Skip to the article, or search this site

Home: The Toast

Sweet-n-Sour Potatoes With Some Hot Fruit

“A cook in a jacket, a short petticoat and sabots, brought my supper: to wit—some meat, nature unknown, served in an odd and acid, but pleasant sauce; some chopped potatoes, made savoury with, I know not what: vinegar and sugar, I think: a tartine, or slice of bread and butter, and a baked pear.”

 

Compulsory Fruit Plate

“That intolerably keen instinct of his seemed to have anticipated my scheme: he met me at the threshold, hurried me into the room, and fixed me in a minute in my former seat. Taking the plate of fruit from my hand, he divided the portion intended only for himself, and ordered me to eat my share. I complied with no good grace, and vexed, I suppose, by my reluctance, he opened a masked and dangerous battery. All he had yet said, I could count as mere sound and fury, signifying nothing: not so of the present attack.”

 

I Had Herbal Tea Once And That Was More Than Enough

“Oh! all that is very conceivable,” said I. “Goton could do nothing for me but bring me a little tisane and a crust of bread, and I had rejected both so often during the past week, that the good woman got tired of useless journeys from the dwelling-house kitchen to the school-dormitory, and only came once a day at noon to make my bed.”

 

Part of A Croissant Shared With A Child

“His simple lunch consisted frequently of a “brioche,” which, as often as not, he shared with some child of the third division.”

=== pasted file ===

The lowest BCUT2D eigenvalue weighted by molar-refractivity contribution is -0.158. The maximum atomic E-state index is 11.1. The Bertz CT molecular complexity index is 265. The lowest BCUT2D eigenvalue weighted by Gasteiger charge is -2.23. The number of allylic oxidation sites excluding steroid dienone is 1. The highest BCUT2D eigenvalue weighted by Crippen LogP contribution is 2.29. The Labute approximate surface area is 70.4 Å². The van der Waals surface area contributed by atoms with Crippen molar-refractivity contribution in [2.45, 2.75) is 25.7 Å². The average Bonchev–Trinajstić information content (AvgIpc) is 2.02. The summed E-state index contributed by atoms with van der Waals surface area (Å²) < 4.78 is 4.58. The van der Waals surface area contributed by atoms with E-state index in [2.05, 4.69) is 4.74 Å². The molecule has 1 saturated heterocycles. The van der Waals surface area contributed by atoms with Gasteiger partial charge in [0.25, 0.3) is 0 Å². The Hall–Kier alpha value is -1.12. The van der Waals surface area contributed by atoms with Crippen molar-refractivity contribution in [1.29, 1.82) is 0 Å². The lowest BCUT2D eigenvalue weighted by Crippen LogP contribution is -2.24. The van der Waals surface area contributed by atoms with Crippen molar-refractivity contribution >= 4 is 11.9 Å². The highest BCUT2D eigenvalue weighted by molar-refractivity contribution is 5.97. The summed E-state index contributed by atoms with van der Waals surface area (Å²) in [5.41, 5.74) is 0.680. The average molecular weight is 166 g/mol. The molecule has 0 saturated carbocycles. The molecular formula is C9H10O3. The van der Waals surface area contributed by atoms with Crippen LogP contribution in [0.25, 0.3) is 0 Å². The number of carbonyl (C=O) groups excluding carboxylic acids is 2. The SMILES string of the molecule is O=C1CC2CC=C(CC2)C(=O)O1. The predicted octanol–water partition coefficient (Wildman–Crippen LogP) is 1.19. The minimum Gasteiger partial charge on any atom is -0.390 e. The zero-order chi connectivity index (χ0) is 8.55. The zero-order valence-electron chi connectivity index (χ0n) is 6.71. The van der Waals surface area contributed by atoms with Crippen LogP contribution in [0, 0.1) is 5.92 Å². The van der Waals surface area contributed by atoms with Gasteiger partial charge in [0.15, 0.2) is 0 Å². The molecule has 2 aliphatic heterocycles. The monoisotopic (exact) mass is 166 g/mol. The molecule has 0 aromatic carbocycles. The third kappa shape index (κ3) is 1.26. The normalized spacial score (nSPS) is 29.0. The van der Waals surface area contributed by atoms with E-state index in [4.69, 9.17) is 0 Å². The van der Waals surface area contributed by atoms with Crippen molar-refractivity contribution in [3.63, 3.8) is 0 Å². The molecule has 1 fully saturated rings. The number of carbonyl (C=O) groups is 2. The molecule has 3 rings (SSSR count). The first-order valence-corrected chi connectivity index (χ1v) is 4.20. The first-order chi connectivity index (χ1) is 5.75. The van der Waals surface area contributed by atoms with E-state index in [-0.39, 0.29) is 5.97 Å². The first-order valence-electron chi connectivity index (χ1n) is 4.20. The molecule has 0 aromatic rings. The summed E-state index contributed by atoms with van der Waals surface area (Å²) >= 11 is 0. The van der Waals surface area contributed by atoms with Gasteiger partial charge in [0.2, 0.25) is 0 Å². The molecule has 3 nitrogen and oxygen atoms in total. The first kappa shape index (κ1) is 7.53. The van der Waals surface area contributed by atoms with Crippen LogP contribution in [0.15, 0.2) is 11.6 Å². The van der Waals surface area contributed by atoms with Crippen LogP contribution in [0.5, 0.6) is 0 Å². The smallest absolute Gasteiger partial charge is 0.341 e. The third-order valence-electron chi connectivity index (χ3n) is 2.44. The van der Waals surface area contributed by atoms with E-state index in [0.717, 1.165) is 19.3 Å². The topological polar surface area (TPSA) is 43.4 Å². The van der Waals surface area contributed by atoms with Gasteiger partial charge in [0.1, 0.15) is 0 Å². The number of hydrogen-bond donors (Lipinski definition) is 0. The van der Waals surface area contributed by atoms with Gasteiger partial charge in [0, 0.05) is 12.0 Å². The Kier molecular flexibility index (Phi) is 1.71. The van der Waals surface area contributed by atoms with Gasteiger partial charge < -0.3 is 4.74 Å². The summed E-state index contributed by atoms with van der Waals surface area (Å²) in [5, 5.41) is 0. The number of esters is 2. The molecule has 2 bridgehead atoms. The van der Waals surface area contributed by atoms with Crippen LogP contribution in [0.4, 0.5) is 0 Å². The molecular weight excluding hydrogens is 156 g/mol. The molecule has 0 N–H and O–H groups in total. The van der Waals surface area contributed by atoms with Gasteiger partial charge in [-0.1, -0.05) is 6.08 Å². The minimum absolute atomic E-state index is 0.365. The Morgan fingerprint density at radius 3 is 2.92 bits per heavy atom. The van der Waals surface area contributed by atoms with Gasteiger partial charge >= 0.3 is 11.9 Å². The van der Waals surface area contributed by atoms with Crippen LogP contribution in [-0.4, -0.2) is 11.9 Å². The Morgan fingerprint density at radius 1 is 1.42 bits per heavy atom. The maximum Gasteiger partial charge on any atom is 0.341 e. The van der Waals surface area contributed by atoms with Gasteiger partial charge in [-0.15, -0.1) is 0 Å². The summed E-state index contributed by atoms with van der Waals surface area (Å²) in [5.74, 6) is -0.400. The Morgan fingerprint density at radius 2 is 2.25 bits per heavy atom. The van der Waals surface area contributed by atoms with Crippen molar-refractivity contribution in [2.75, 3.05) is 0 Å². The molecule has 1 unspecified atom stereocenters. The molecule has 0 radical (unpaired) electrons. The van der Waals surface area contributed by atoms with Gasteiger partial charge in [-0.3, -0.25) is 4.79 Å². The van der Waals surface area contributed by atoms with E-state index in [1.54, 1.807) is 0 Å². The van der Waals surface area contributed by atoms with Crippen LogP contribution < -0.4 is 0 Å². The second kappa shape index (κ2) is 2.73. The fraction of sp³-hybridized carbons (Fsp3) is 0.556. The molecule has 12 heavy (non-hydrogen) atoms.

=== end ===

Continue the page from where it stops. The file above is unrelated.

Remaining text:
Coffee and Undermining

“She did not like the morning cup of coffee; its school brewage not being strong or sweet enough to suit her palate; and she had an excellent appetite, like any other healthy school-girl, for the morning pistolets or rolls, which were new-baked and very good, and of which a certain allowance was served to each. This allowance being more than I needed, I gave half to Ginevra; never varying in my preference, though many others used to covet the superfluity; and she in return would sometimes give me a portion of her coffee. This morning I was glad of the draught; hunger I had none, and with thirst I was parched. I don’t know why I chose to give my bread rather to Ginevra than to another; nor why, if two had to share the convenience of one drinking-vessel, as sometimes happened—for instance, when we took a long walk into the country, and halted for refreshment at a farm—I always contrived that she should be my convive, and rather liked to let her take the lion’s share, whether of the white beer, the sweet wine, or the new milk: so it was, however, and she knew it; and, therefore, while we wrangled daily, we were never alienated.”

 

Deception Bread

“On descending, I found Paulina (the child called herself Polly, but her full name was Paulina Mary) seated at the breakfast-table, by Mrs. Bretton’s side; a mug of milk stood before her, a morsel of bread filled her hand, which lay passive on the table-cloth: she was not eating.

‘How we shall conciliate this little creature,’ said Mrs. Bretton to me, ‘I don’t know: she tastes nothing, and by her looks, she has not slept.'”